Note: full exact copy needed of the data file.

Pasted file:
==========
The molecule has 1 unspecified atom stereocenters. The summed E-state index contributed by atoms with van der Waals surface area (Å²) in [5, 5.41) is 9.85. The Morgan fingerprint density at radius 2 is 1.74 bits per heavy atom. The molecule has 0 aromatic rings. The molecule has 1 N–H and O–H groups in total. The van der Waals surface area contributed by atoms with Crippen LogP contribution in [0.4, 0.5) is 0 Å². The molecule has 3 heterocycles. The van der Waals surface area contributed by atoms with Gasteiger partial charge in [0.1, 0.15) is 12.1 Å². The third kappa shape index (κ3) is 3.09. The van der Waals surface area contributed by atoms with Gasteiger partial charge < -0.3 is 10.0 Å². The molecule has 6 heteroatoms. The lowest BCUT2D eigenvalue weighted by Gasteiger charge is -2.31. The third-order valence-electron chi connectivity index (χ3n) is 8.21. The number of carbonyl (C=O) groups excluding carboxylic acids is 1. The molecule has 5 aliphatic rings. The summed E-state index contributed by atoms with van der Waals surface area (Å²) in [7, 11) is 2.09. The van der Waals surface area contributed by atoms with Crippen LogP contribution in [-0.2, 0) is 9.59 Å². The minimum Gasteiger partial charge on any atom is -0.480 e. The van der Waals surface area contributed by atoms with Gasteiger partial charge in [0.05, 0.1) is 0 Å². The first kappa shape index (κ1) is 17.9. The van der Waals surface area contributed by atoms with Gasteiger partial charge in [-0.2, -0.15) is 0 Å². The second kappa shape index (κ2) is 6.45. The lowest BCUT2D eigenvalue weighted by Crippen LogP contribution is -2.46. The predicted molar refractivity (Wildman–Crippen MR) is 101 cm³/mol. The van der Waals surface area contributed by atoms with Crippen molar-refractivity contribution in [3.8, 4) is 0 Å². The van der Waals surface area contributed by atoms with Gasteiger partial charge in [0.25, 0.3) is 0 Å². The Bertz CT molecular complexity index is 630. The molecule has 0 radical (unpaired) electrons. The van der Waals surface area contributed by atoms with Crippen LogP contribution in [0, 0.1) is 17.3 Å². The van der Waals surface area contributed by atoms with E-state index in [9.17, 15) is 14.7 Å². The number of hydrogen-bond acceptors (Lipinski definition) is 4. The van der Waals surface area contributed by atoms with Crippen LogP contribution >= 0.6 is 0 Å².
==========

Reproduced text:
The molecule has 1 unspecified atom stereocenters. The summed E-state index contributed by atoms with van der Waals surface area (Å²) in [5, 5.41) is 9.85. The Morgan fingerprint density at radius 2 is 1.74 bits per heavy atom. The molecule has 0 aromatic rings. The molecule has 1 N–H and O–H groups in total. The van der Waals surface area contributed by atoms with Crippen LogP contribution in [0.4, 0.5) is 0 Å². The molecule has 3 heterocycles. The van der Waals surface area contributed by atoms with Gasteiger partial charge in [0.1, 0.15) is 12.1 Å². The third kappa shape index (κ3) is 3.09. The van der Waals surface area contributed by atoms with Gasteiger partial charge < -0.3 is 10.0 Å². The molecule has 6 heteroatoms. The lowest BCUT2D eigenvalue weighted by Gasteiger charge is -2.31. The third-order valence-electron chi connectivity index (χ3n) is 8.21. The number of carbonyl (C=O) groups excluding carboxylic acids is 1. The molecule has 5 aliphatic rings. The summed E-state index contributed by atoms with van der Waals surface area (Å²) in [7, 11) is 2.09. The van der Waals surface area contributed by atoms with Crippen LogP contribution in [-0.2, 0) is 9.59 Å². The minimum Gasteiger partial charge on any atom is -0.480 e. The van der Waals surface area contributed by atoms with Gasteiger partial charge in [0.05, 0.1) is 0 Å². The first kappa shape index (κ1) is 17.9. The van der Waals surface area contributed by atoms with Gasteiger partial charge in [-0.2, -0.15) is 0 Å². The second kappa shape index (κ2) is 6.45. The lowest BCUT2D eigenvalue weighted by Crippen LogP contribution is -2.46. The predicted molar refractivity (Wildman–Crippen MR) is 101 cm³/mol. The van der Waals surface area contributed by atoms with Crippen molar-refractivity contribution in [3.8, 4) is 0 Å². The van der Waals surface area contributed by atoms with Gasteiger partial charge in [0.25, 0.3) is 0 Å². The Bertz CT molecular complexity index is 630. The molecule has 0 radical (unpaired) electrons. The van der Waals surface area contributed by atoms with Crippen LogP contribution in [0, 0.1) is 17.3 Å². The van der Waals surface area contributed by atoms with E-state index in [9.17, 15) is 14.7 Å². The number of hydrogen-bond acceptors (Lipinski definition) is 4. The van der Waals surface area contributed by atoms with Crippen LogP contribution >= 0.6 is 0 Å².